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Tuesday, 11 December, 2018

Peter Jackson has big boots to fill at Paddy Power Betfair

New Paddy Power Betfair chief executive Peter Jackson
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A new era arrives for Paddy Power Betfair on Monday when Peter Jackson takes over as chief executive of the gambling industry giant from Breon Corcoran.

He has big boots to fill but despite the company's solid health there are still a number of issues to deal with in his in-tray.

There is also the fierce competition in the sector, with Sky Bet having soared up the rankings and with new kid on the block GVC Holdings set to take over Ladbrokes Coral.

That Corcoran will be a hard act to follow was illustrated in August when the shock news of his departure was released. The company's share price fell by more than eight per cent at one point on the day the announcement was made.

Jackson, 42, arrives in the job having been appointed chief executive of payment processing company Worldpay UK only last March. He had previously been chief executive of foreign exchange company Travelex and held a number of senior positions in banking but his new position is still a big step up.

Industry knowledge

He does have experience of the gambling industry having served as a non-executive director of Betfair from 2013 and then Paddy Power Betfair following their merger, although his appointment may be seen as reflecting the difficulties of attracting leadership from outside the industry.

"He clearly has a large degree of knowledge of both the industry and business but it is always very different when you are driving the bus rather than just making sure it stays on the right road," Cenkos Securities analyst Simon French said.

Former Paddy Power Betfair chief executive Breon Corcoran

Paul Leyland, the founder of gambling industry consultants Regulus Partners, believes Jackson has three or four "burning issues" to deal with, beginning with a reset of the culture at the company established by Corcoran, although Jackson is seen as being cut from the same cerebral cloth as his predecessor.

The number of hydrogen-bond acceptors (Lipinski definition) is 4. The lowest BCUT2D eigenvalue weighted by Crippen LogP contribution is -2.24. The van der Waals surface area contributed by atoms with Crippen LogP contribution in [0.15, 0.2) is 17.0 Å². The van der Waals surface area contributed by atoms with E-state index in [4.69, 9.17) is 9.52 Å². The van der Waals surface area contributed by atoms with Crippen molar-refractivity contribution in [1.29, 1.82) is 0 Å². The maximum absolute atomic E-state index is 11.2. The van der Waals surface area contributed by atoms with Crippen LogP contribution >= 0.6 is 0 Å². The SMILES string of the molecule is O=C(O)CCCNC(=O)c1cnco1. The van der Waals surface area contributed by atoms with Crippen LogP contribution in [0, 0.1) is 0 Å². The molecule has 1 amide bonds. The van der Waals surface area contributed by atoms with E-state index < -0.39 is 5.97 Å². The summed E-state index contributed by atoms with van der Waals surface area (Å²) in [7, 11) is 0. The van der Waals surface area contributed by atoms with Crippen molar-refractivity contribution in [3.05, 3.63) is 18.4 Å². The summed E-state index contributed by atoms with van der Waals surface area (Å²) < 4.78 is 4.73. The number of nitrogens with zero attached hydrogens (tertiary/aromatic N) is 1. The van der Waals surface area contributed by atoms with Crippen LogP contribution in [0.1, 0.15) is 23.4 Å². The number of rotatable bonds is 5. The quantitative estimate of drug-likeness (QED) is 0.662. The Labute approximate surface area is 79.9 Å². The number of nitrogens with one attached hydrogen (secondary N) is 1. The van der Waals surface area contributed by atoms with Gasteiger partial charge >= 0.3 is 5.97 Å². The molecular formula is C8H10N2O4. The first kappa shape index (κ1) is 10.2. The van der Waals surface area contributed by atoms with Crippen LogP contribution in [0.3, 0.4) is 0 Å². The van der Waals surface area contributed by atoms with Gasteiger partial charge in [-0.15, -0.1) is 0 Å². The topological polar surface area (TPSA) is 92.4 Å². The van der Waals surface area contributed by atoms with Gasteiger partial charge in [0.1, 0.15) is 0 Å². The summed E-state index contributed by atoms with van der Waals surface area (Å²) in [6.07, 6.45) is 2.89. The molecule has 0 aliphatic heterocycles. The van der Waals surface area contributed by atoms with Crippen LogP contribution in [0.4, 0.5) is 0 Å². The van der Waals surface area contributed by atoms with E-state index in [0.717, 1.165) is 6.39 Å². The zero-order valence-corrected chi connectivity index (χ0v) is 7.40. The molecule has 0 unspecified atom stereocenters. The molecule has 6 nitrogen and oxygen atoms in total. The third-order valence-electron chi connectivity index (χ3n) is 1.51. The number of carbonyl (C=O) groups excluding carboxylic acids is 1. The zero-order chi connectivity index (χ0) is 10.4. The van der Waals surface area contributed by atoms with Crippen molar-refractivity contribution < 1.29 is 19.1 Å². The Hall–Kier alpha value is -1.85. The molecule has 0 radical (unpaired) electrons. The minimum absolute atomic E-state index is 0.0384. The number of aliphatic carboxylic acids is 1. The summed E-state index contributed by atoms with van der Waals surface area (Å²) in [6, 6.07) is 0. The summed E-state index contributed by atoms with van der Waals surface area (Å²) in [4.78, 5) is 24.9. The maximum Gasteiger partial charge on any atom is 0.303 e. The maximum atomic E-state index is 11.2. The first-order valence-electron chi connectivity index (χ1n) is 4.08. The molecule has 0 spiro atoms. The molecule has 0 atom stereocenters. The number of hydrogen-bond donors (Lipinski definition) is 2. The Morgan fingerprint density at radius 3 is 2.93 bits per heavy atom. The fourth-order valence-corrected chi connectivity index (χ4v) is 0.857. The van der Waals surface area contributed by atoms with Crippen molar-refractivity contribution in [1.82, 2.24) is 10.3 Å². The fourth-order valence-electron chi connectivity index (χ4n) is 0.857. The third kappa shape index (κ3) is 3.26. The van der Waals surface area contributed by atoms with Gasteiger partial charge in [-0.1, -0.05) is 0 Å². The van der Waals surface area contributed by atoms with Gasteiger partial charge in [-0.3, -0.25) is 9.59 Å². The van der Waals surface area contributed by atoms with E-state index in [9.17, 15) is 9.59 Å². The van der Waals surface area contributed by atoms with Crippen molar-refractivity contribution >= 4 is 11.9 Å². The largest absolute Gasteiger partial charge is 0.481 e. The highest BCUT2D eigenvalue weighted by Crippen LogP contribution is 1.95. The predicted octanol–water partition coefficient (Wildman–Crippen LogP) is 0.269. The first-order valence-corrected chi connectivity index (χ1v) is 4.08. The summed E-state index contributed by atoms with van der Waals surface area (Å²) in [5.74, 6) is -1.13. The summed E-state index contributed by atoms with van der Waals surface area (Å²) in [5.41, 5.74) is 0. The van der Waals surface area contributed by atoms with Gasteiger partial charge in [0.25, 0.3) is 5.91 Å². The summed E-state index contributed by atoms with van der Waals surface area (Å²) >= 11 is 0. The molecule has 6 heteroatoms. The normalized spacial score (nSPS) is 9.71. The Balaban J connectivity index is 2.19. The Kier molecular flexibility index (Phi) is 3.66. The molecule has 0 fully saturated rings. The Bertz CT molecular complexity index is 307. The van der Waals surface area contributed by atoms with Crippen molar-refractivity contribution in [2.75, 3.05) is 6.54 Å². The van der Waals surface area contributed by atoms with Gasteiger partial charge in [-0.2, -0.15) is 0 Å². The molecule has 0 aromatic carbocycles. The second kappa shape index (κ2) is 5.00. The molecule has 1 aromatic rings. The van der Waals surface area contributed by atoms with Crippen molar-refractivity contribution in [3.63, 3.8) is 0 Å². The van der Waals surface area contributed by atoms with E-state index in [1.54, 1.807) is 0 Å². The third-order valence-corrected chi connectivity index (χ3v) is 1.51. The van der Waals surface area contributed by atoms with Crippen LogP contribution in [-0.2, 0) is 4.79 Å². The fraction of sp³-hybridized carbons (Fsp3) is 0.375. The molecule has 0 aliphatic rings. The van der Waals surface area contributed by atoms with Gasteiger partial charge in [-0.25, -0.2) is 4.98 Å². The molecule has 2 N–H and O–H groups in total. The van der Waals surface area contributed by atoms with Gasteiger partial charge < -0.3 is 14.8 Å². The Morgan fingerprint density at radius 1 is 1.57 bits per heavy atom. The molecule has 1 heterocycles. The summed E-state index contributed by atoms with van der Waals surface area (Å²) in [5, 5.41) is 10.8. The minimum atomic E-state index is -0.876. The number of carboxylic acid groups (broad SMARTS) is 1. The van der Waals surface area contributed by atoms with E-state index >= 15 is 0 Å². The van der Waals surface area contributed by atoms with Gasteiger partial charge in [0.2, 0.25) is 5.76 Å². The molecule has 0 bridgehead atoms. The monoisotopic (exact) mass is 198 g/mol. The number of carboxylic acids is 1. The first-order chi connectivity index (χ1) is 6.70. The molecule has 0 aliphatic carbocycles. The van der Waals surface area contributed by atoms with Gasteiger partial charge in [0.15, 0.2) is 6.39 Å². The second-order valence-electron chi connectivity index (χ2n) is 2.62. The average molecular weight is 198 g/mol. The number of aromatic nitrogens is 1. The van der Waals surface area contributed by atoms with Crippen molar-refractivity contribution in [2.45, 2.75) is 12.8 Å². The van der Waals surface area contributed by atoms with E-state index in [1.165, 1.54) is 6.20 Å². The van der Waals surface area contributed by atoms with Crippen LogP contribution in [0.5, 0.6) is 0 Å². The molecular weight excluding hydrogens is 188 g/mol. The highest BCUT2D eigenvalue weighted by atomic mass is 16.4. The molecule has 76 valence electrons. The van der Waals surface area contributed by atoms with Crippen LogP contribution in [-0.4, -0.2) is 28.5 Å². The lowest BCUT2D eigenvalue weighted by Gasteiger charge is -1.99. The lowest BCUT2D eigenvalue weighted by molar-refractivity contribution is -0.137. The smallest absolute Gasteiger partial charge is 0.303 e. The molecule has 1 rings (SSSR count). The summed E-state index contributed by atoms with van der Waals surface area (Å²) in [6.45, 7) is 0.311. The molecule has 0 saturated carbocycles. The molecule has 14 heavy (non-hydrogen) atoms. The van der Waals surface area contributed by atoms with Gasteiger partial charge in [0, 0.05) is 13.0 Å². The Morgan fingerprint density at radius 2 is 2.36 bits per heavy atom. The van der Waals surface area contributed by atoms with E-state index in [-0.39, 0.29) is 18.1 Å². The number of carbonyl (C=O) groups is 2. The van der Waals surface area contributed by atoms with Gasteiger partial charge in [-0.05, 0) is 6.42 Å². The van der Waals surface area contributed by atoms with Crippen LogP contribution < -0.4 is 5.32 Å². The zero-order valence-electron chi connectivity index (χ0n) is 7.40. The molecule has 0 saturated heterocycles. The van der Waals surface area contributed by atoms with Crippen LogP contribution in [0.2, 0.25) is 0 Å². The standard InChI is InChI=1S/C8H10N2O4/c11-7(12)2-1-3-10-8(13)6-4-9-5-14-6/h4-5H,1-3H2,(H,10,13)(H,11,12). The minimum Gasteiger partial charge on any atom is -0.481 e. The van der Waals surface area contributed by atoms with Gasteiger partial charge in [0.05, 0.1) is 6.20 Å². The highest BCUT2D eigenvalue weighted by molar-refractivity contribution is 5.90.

Leyland said: "The culture of the business has been very much set by Breon and it's cerebral, it's had to go through a lot of cuts, it's probably a little bit bruised due to underperformance and it is arguably a reason for change.

"Resetting that culture after such a strong leader is going to be a huge challenge and to my mind that's the biggest one."

There has also been talk that morale is low among the Paddy Power contingent at the company following the merger, which was seen as more of a takeover by Betfair.

It remains to be seen whether Jackson will relocate to Dublin, which would send a positive message to the Paddy Power team.

Morale is rumoured to be low at Paddy Power

Growth a big issue

There was a mixed reaction when Paddy Power Betfair released their latest trading update in November.

The bookmaker reported revenue rising by nine per cent year and underlying Ebitda (earnings before interest, taxation, depreciation and amortisation) up seven per cent, driven by strong performances by their Australian arm Sportsbet – seen as the company's jewel in the crown – the US and growth in retail. However in online – the biggest part of the business – revenue fell by three per cent.

French said: "Clearly the biggest issue is how and how quickly does he look to accelerate top-line growth in the business because that is what has started to stagnate in recent quarters.

"Obviously there are a number of ways they could look to achieve that whether it is by increasing their exposure to unregulated markets, dialling up marketing in markets where they have already got strong positions to try and increase share, or whether it is going back on the acquisition trail – or any combination thereof.

"Historically the company has been relatively averse to unregulated markets even though they've been enjoying some strong growth in the few that they do operate in."